As new technologies get invented, those Enlightenment-era ideas are changing. Now it’s not just about who owns the rights to a work of art. It’s also about who owns the rights to organic matter, some of which may even be inside people. “This structure has evolved to not only be something that is about our understanding of ourselves,” he said, “but has also gotten to a point where it is being used to control how we are altering the planet itself, and also, I guess, ourselves, with the genetic bubble.”
Vierkant is also showing new pieces for his longer-running “Image Objects” series, which are on view at Mesler/Feuer. As in the past, these works each involve a series of jumbled, colorful frames, one laid on top of the other, that are made in Photoshop. In the new works in this series, Vierkant now uses install shots of his past exhibitions, which, for him, is already self-reflexive. He’s become known for manipulating the install shots of his “Image Objects” using basic Photoshop techniques, and then calling these warped, obscured, and abstracted JPEGs works unto themselves.
The amount of visual information in these new “Image Objects” is overwhelming because it feels like it’s shifting constantly. Everything is so unstable, in fact, that one “Image Object” has leapt off the wall and onto the floor—the second official sculpture in the series. (The first went on view this summer, as part of a show by the Public Art Fund in Manhattan named after Vierkant’s series.)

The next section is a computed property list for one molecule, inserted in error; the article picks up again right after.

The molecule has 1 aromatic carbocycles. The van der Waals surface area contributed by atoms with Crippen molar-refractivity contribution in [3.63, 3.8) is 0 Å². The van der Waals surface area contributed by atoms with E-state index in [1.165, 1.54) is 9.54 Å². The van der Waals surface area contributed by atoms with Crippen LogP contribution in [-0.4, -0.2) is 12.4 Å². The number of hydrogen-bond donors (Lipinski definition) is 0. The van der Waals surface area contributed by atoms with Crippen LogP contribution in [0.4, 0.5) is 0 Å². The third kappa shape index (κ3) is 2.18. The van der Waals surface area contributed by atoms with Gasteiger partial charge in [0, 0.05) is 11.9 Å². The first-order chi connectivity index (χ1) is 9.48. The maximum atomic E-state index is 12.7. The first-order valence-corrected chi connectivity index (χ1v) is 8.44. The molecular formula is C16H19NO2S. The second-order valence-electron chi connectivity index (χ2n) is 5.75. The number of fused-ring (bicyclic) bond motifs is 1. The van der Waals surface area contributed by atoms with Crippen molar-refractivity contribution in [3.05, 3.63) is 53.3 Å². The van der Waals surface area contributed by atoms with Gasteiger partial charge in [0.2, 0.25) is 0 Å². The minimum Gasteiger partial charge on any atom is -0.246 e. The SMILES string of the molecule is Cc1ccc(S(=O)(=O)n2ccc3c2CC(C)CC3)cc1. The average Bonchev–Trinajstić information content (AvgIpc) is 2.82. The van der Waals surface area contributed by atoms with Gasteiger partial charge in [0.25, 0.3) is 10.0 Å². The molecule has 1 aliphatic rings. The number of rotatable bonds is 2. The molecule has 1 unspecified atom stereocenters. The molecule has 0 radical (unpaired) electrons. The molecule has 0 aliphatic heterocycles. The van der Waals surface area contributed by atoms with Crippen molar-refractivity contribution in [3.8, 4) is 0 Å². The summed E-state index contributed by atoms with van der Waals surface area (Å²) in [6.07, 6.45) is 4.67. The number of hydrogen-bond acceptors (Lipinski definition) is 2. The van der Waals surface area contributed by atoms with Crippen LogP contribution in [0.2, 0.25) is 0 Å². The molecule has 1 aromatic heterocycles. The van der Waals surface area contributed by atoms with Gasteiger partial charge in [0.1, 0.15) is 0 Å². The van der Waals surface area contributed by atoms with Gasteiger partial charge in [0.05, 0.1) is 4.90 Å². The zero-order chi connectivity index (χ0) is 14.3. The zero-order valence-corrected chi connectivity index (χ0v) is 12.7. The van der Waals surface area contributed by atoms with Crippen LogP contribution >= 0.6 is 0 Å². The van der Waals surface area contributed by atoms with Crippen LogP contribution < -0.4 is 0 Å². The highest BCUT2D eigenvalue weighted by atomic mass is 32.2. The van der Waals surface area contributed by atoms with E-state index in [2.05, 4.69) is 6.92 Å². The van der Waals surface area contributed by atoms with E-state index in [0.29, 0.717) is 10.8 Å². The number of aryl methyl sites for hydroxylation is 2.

Each work seems like it’s on the verge of flying apart entirely, and it almost seems not to matter that the physical object exist at all. As Vierkant said, “The ‘Image Objects’ [are] in some ways meant to be photographed… Since I alter the installation views, in some ways the only representational images of the show are things people posted to Instagram in the last week, for example, which I think is interesting. It’s so much easier to search #ArtieVierkant on Instagram to find images of what the show actually looks like.”
Vierkant has his own ideas about each work’s hidden narrative. Certain photographs in the new “Image Objects” come from a show he did at the Westfalischer Kunstverein, in Germany, but most viewers would, of course, never know that. Vierkant doesn’t care. “It’s not supposed to be narratively interesting because I don’t buy into the idea of the grand artist mythos,” he said.
Normally, artists are forthcoming about their influences, but not so for Vierkant. “One of the reasons that I even started doing a product dealing with intellectual property is I believe so much that we’re the product of all the things we ever see, all the things we ever read about and decide to be interested in,” he said. “Actually, it feels good, at this point, to say that I don’t think, with these pieces, I was trying to do ‘blank.’”
And rather than caring about being important as an artist, Vierkant is more concerned with the work he puts into the world and what happens to it after he does that. “When you are the person making [the work], it’s hard to ever say, ‘This is different,’” he said. “But I think that very much, for me, these are methods of production that make sense right now. I think that, in both of the shows, in some way, what I’m chasing is having these objects which are actors in their own right.”